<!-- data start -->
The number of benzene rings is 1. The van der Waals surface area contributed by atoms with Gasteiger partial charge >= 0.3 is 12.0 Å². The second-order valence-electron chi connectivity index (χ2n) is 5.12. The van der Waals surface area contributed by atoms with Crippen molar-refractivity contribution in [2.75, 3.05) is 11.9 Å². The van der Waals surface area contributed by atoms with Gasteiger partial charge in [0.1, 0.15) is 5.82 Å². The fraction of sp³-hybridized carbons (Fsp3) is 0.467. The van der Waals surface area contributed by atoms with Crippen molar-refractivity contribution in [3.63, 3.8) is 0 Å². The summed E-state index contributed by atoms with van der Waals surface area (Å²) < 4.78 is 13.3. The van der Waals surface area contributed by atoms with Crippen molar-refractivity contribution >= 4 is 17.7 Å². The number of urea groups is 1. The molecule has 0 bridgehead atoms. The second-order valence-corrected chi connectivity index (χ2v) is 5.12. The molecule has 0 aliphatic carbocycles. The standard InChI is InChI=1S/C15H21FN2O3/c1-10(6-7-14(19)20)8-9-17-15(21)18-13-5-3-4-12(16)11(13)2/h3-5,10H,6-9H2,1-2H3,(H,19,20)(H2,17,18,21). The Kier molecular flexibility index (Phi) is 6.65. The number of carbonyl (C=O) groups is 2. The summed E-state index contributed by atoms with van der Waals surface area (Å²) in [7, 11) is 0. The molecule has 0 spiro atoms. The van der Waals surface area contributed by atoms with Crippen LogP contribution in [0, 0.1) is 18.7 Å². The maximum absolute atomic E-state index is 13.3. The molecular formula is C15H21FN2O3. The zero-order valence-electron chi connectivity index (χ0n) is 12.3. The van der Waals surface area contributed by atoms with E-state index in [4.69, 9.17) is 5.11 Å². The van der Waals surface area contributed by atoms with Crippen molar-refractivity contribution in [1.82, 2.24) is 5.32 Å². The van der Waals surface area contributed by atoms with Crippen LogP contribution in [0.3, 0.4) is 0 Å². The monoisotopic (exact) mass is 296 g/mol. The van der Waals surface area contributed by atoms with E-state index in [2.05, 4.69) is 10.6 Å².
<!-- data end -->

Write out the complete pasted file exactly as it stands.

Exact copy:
The number of benzene rings is 1. The van der Waals surface area contributed by atoms with Gasteiger partial charge >= 0.3 is 12.0 Å². The second-order valence-electron chi connectivity index (χ2n) is 5.12. The van der Waals surface area contributed by atoms with Crippen molar-refractivity contribution in [2.75, 3.05) is 11.9 Å². The van der Waals surface area contributed by atoms with Gasteiger partial charge in [0.1, 0.15) is 5.82 Å². The fraction of sp³-hybridized carbons (Fsp3) is 0.467. The van der Waals surface area contributed by atoms with Crippen molar-refractivity contribution in [3.63, 3.8) is 0 Å². The summed E-state index contributed by atoms with van der Waals surface area (Å²) < 4.78 is 13.3. The van der Waals surface area contributed by atoms with Crippen molar-refractivity contribution >= 4 is 17.7 Å². The number of urea groups is 1. The molecule has 0 bridgehead atoms. The second-order valence-corrected chi connectivity index (χ2v) is 5.12. The molecule has 0 aliphatic carbocycles. The standard InChI is InChI=1S/C15H21FN2O3/c1-10(6-7-14(19)20)8-9-17-15(21)18-13-5-3-4-12(16)11(13)2/h3-5,10H,6-9H2,1-2H3,(H,19,20)(H2,17,18,21). The Kier molecular flexibility index (Phi) is 6.65. The number of carbonyl (C=O) groups is 2. The summed E-state index contributed by atoms with van der Waals surface area (Å²) in [7, 11) is 0. The molecule has 0 spiro atoms. The van der Waals surface area contributed by atoms with Crippen LogP contribution in [0, 0.1) is 18.7 Å². The maximum absolute atomic E-state index is 13.3. The molecular formula is C15H21FN2O3. The zero-order valence-electron chi connectivity index (χ0n) is 12.3. The van der Waals surface area contributed by atoms with E-state index in [4.69, 9.17) is 5.11 Å². The van der Waals surface area contributed by atoms with Crippen molar-refractivity contribution in [1.82, 2.24) is 5.32 Å². The van der Waals surface area contributed by atoms with Crippen LogP contribution in [0.3, 0.4) is 0 Å². The monoisotopic (exact) mass is 296 g/mol. The van der Waals surface area contributed by atoms with E-state index in [2.05, 4.69) is 10.6 Å².